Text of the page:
“Our study provides nationwide evidence that SLE pregnancy outcomes have become markedly better in the past two decades and continue to improve. However, SLE pregnancy risks remain high, and more work is needed to ensure good pregnancy outcomes among women with SLE,” Dr. Mehta and colleagues conclude.
Dr. Clowse agrees. “Work still must be done…regarding preeclampsia and fetal and maternal mortality, each of which is several times more common in women with SLE than in those without the disease.”
“Although great advances have been made in therapy, recent analyses demonstrate that use of hydroxychloroquine (HCQ) and aspirin in SLE pregnancy is not widespread. The inaugural reproductive health guidelines soon to be published by the American College of Rheumatology will have the potential to help expand state-of-the-art approaches to the management of pregnant women with SLE seen in everyday practice,” Dr. Clowse notes.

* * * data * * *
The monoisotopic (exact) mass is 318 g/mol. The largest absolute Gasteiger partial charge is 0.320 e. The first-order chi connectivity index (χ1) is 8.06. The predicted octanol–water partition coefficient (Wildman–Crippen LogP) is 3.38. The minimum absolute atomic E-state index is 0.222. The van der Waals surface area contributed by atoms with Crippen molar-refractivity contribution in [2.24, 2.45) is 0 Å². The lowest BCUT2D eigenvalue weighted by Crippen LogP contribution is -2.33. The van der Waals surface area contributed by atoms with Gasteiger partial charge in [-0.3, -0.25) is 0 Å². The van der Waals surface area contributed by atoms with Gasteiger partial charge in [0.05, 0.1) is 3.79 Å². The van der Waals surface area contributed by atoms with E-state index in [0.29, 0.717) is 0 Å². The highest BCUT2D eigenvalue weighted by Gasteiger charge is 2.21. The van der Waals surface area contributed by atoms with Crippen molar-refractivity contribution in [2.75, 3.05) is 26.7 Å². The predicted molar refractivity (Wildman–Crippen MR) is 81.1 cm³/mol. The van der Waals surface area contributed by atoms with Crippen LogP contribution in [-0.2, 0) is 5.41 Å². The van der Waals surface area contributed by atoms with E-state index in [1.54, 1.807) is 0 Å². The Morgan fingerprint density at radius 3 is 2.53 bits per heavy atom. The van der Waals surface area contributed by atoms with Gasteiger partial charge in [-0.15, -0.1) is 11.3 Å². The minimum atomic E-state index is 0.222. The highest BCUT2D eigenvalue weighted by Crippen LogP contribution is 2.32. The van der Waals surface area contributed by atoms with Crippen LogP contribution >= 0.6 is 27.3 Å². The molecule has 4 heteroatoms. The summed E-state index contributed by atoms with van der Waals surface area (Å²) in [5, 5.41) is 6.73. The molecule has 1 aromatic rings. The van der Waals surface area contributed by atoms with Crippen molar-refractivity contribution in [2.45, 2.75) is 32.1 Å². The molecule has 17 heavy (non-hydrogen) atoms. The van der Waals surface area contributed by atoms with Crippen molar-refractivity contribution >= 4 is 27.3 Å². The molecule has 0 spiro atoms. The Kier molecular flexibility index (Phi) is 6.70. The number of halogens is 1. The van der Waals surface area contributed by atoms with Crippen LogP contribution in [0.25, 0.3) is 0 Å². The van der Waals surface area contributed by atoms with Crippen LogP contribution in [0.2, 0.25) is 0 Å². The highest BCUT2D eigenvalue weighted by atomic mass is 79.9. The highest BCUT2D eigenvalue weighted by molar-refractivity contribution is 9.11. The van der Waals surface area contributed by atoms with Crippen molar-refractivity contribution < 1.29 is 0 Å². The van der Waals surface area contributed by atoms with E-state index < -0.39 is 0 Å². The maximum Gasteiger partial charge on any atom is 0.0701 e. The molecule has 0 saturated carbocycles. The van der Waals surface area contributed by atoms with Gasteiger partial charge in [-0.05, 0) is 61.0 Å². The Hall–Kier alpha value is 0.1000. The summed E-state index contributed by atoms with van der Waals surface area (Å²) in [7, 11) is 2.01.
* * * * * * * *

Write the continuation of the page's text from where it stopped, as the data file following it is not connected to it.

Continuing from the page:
The study had no specific funding and the authors have no relevant disclosures. Dr. Mehta did not respond to a request for comment by press time.
- Clowse MEB. Pregnancy in women with lupus: We have come so far and have so far to go. Ann Intern Med. 2019 Jul 9.
- Mehta B, Luo Y, Xu J, et al. Trends in maternal and fetal outcomes among pregnant women with systemic lupus erythematosus in the United States: A cross-sectional analysis. Ann Intern Med. 2019 Jul 9.